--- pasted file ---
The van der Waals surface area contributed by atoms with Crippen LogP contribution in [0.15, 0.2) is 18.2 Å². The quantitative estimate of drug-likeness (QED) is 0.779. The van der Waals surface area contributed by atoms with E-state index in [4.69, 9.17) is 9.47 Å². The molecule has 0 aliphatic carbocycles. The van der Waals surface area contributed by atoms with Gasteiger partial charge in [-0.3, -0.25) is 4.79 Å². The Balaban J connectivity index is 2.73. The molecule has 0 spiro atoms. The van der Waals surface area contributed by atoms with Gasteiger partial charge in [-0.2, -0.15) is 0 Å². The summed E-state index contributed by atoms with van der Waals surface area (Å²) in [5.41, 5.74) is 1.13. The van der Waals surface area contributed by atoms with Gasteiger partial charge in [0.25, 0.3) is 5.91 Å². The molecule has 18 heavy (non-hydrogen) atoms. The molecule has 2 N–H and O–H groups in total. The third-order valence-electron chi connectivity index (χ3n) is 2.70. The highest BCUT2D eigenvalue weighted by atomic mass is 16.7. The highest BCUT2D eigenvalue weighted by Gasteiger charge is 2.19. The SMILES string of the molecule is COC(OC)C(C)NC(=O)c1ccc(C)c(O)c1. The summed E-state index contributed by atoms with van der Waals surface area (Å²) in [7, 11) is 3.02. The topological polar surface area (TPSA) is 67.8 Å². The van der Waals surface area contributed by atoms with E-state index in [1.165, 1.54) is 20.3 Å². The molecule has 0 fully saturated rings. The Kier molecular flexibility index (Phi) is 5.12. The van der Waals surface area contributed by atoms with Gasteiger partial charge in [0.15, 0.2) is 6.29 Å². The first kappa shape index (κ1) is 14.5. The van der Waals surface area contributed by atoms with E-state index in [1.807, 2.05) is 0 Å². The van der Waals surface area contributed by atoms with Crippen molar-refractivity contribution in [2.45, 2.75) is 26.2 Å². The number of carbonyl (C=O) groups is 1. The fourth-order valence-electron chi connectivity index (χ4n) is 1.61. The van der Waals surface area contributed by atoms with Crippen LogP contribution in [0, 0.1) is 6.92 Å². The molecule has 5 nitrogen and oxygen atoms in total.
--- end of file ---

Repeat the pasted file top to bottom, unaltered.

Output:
The van der Waals surface area contributed by atoms with Crippen LogP contribution in [0.15, 0.2) is 18.2 Å². The quantitative estimate of drug-likeness (QED) is 0.779. The van der Waals surface area contributed by atoms with E-state index in [4.69, 9.17) is 9.47 Å². The molecule has 0 aliphatic carbocycles. The van der Waals surface area contributed by atoms with Gasteiger partial charge in [-0.3, -0.25) is 4.79 Å². The Balaban J connectivity index is 2.73. The molecule has 0 spiro atoms. The van der Waals surface area contributed by atoms with Gasteiger partial charge in [-0.2, -0.15) is 0 Å². The summed E-state index contributed by atoms with van der Waals surface area (Å²) in [5.41, 5.74) is 1.13. The van der Waals surface area contributed by atoms with Gasteiger partial charge in [0.25, 0.3) is 5.91 Å². The molecule has 18 heavy (non-hydrogen) atoms. The molecule has 2 N–H and O–H groups in total. The third-order valence-electron chi connectivity index (χ3n) is 2.70. The highest BCUT2D eigenvalue weighted by atomic mass is 16.7. The highest BCUT2D eigenvalue weighted by Gasteiger charge is 2.19. The SMILES string of the molecule is COC(OC)C(C)NC(=O)c1ccc(C)c(O)c1. The summed E-state index contributed by atoms with van der Waals surface area (Å²) in [7, 11) is 3.02. The topological polar surface area (TPSA) is 67.8 Å². The van der Waals surface area contributed by atoms with E-state index in [1.165, 1.54) is 20.3 Å². The molecule has 0 fully saturated rings. The Kier molecular flexibility index (Phi) is 5.12. The van der Waals surface area contributed by atoms with Gasteiger partial charge in [0.15, 0.2) is 6.29 Å². The first kappa shape index (κ1) is 14.5. The van der Waals surface area contributed by atoms with E-state index in [1.807, 2.05) is 0 Å². The van der Waals surface area contributed by atoms with Crippen molar-refractivity contribution in [2.45, 2.75) is 26.2 Å². The number of carbonyl (C=O) groups is 1. The fourth-order valence-electron chi connectivity index (χ4n) is 1.61. The van der Waals surface area contributed by atoms with Crippen LogP contribution in [0, 0.1) is 6.92 Å². The molecule has 5 nitrogen and oxygen atoms in total.